By Percy Bysshe Shelley
Percy Bysshe Shelley was an English Romantic poet who rebelled against English politics and conservative values. (source) His sonnet, “Ozymandias”, was written in 1817 during a friendly competition with another friend and poet, Horace Smith. The sonnet tells the story of Egypt’s great pharaoh, Ozymandias, or other wise known as Ramses II the great. “Ozymandias” describes the decline of the once powerful and vast empire. Shelley’s main inspiration for “Ozymandias” was his strong hatred for tyranny. It is thought that the poem alludes to England’s modern rule. (source) Percy Bysshe Shelley wrote “Ozymandias” to forewarn Britain of what their “empire” could become if the authoritarian rule continued. (source) Ironically, Shelley’s father was a member of the British Parliament. (source)Ramses’ II now inexistent empire described in “Ozymandias”, is the result of his refusal to answer his hero calling.
I met a traveller from an antique land
Who said: “Two vast and trunkless legs of stone
Stand in the desert. Near them on the sand,
Half sunk, a shattered visage lies, whose frown
And wrinkled lip and sneer of cold command
Tell that its sculptor well those passions read
Which yet survive, stamped on these lifeless things,
The hand that mocked them and the heart that fed.
And on the pedestal these words appear:
`My name is Ozymandias, King of Kings:
Look on my works, ye mighty, and despair!’
Nothing beside remains. Round the decay
Of that colossal wreck, boundless and bare,
The lone and level sands stretch far away.
Shelley’s poem describes the remains of Ozymandias’ or Ramses’ II Empire. The poem begins with the author recalling a time when he met a traveler from an “antique” land. Antique is a symbol for the ancient land of Egypt. In the line,” two vast and trunkless legs of stand in the desert an enjambment is used. Imagery is used to paint a picture of the remnants of Ramses’ II Egyptian empire. “Two trunkless legs of stone” are the only remains of a stone statue modeled after Ramses that was once 57ft tall. (source) There is no longer a body or a torso, only two legs standing on a pedestal. Next to the trunkless legs, half sunk into the sand and shattered, is what used to be the statue’s face. The face is described to have a “frown and wrinkled lip and a “sneer of cold command”. These descriptions are symbols of Ramses’ II personality. From the frown and sneer on his face, readers can conclude that he was an angry and fierce ruler. Shelley uses an anastrophe in the phrase “tell that its sculptor well those passions read”. Through the inversion of the normal word order, Shelley tells readers that the sculptor was able to capture Ramses II personality and who he truly was through the statue’s facial expressions.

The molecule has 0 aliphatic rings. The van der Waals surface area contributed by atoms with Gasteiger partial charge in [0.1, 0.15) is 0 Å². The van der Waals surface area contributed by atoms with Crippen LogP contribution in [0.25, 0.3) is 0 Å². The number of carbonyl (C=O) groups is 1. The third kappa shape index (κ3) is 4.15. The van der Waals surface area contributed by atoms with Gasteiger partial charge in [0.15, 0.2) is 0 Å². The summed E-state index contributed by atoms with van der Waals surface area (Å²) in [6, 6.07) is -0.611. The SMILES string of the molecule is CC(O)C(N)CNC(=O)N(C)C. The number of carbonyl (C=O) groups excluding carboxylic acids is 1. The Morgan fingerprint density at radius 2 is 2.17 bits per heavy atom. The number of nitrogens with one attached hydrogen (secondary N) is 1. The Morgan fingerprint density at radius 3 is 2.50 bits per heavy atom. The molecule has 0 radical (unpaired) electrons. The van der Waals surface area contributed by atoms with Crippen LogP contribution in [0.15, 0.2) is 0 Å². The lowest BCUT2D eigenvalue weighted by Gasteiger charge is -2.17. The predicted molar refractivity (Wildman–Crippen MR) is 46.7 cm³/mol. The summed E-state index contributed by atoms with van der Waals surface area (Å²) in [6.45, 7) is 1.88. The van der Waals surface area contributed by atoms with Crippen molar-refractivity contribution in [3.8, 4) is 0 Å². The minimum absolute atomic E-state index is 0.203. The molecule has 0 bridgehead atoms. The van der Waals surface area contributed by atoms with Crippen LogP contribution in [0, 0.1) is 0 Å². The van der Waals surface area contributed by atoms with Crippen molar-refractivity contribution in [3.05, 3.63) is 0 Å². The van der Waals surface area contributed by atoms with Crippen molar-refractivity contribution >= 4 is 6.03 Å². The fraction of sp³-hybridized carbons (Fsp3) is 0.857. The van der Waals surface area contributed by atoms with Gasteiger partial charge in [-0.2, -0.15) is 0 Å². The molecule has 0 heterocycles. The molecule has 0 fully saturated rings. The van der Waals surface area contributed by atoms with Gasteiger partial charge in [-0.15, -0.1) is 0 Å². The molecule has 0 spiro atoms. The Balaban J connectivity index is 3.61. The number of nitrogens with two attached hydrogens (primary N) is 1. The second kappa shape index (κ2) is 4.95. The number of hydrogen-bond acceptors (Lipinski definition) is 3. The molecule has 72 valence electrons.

In the line: “The hand that mocked them and the heart that fed” the author uses alliteration with the letter “t”. Also, Shelley uses the word mock as a pun. In this case, mock is meant to mean both created and ridiculed. In the phrase, “the heart that fed” the heart symbolizes Ramses’ II emotions and passions and fed is used as a metaphor, because the heart did not literally feed the emotions and passions to the statue. (source)
Shelley then goes on to describe what is engraved on the pedestal. “My name is Ozymandias King of Kings look on my works, ye mighty, and despair!” When broken down the Greek name Ozymandias has an interesting meaning. The root Ozy means air and the root Mandias means to rule. So, Ozymandias literally means “ruler of air”. This is ironic because there is truly nothing left of Ozymandias’ empire but air. This name mocks Ramses II and ridicules his rule and works. King of Kings is an allusion to Jesus and symbolizes how important Ramses II thought himself to be. Through the engraving, Ramses II dared someone to challenge him and his works. However, whoever dared to challenge him would end up defeated and hopeless.
In the lines, “Round the decay of that colossal wreck boundless and bare, Shelley uses another enjambment. However, the true irony of the whole situation is that nothing remains. All that is left of Ramses supposed great empire is a decaying and shattered statue. The engraving on the pedestal no longer applies, because his works are vanished and destroyed, he is no longer the “King of Kings”.
The last line “the lone and level sands stretch far away” really captures the irony of the sonnet. The once large empire is now just an empty desert, with nothing more than sand for miles and miles. Apart from the destroyed statue there is no other sign that in this desert, there was once a huge and powerful empire.
“Ozymandias” fits with the refusal stage because Ramses II refused his call to be a hero. He became too focused on the present and the difficulties it presented rather than looking to the future as a series of deaths and rebirths. Because of this, his adventure became a negative one. During his reign, Ramses built a worldly empire; in fact, he built more monuments and temples than any other Egyptian pharaoh. (source) However his empire became a “house of death” and completely collapsed and vanished.